Climax: What would be the greatest thing you could do this year individually? What do we want to accomplish as a group? What aspects of learning and school matter to us the most?

Falling Action/Resolution: What would need to happen in order for you to say you had a successful year in this class? When you look back at 6th grade, what do you think you’ll remember?

Theme: What is the main goal we want to achieve this year? What are the “throughlines” that tie all our learning together? What are the big questions about conflict (our grade level theme) we need to consider?

I’m out of time to write. Does any of this make sense? What other questions should my students and I consider as we “plot” our year together?


This is a pomodori post. My pomodori posts stem from my use of the Pomodoro Technique. I spend the first 25-minute interval writing a post and a second interval polishing, editing, formatting, tagging, and scheduling it. At the end of the second interval, the post is done.

The Story of Learning, Part 1

The Story of LearningBeginning the school year is incredibly hectic for me and my wife. We are both teachers working in different schools in different systems. We also have four children—in four different schools. Each with its own unique start of school schedule, traditions, and expectations. In addition to this, I’m shifting to a Readers’ Workshop approach to my classes this year, and I’m once again training for the St. Jude Memphis Marathon. It’s Friday morning. I’m tired and feeling overwhelmed. My students arrive next Wednesday, and I’m not ready—not even close.

At one of our first-day meetings, my instructional leader asked us to stop and reflect for a moment. She asked, “What will be the story of learning in your classroom this year?” The start of a new school year is an opportunity for a new start. This is my fourth new start teaching sixth grade reading, but Susan reminded me my students only get one sixth grade year. They only get to be a sixth grader one time.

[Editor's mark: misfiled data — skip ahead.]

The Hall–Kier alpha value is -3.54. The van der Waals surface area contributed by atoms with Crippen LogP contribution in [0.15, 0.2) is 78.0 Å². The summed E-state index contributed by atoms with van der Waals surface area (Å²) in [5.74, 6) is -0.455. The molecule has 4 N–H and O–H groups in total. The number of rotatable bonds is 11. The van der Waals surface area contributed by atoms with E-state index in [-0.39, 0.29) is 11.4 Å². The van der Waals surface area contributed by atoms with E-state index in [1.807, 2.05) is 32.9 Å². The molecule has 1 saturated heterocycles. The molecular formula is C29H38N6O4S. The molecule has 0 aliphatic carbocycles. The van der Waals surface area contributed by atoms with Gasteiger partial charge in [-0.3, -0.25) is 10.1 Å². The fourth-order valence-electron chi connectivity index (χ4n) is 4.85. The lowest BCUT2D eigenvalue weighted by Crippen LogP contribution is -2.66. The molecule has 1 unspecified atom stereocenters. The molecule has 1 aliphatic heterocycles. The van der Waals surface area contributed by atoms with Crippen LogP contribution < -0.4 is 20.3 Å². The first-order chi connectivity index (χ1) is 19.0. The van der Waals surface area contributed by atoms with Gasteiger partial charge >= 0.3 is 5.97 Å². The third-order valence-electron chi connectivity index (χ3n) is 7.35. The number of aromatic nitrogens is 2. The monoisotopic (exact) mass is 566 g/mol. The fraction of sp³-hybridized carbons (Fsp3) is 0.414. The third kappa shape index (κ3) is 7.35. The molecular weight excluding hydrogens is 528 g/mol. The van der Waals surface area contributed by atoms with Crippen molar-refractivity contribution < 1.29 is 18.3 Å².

As I sat there trying to reflect on the learning in my room, my mind was blank. What will the story of learning be in my classroom this year? I had no idea. All I could think about was the lists I need to complete, the schedules I need to coordinate, the books I still need to read, the forms I need to make, the files I need to organize, the shelves I need to rearrange, the lessons I need to create, and the planning I need to start. I couldn’t see it. I couldn’t picture the story of learning. I wanted to see it, but I couldn’t.

I want to stop all of this craziness. I want to spend some time dreaming and wishing—imagining what our year of learning in sixth grade reading will be like. I really do. I cannot think of anything I’d rather ponder, but I’m overwhelmed by the start of school. There’s too much to do. My checklists runneth over.

I’m not dismissing Susan’s suggestion. I’m holding on to it. I woke up with it early this morning hoping I could  steal a few minutes to sit and reflect—to zoom in on what I truly want for my students. And yet, my lists keep calling to me. Here in the quiet of this morning, I’m still being pulled toward a more visible form of productivity. So for now, I’m just going to keep carrying the question in my heart and mind: What will the story of learning be in your classroom this year?


This is a pomodori post. My pomodori posts stem from my use of the Pomodoro Technique. I spend the first 25-minute interval writing a post and a second interval polishing, editing, formatting, tagging, and scheduling it. At the end of the second interval, the post is done.

Prepping for Back-to-School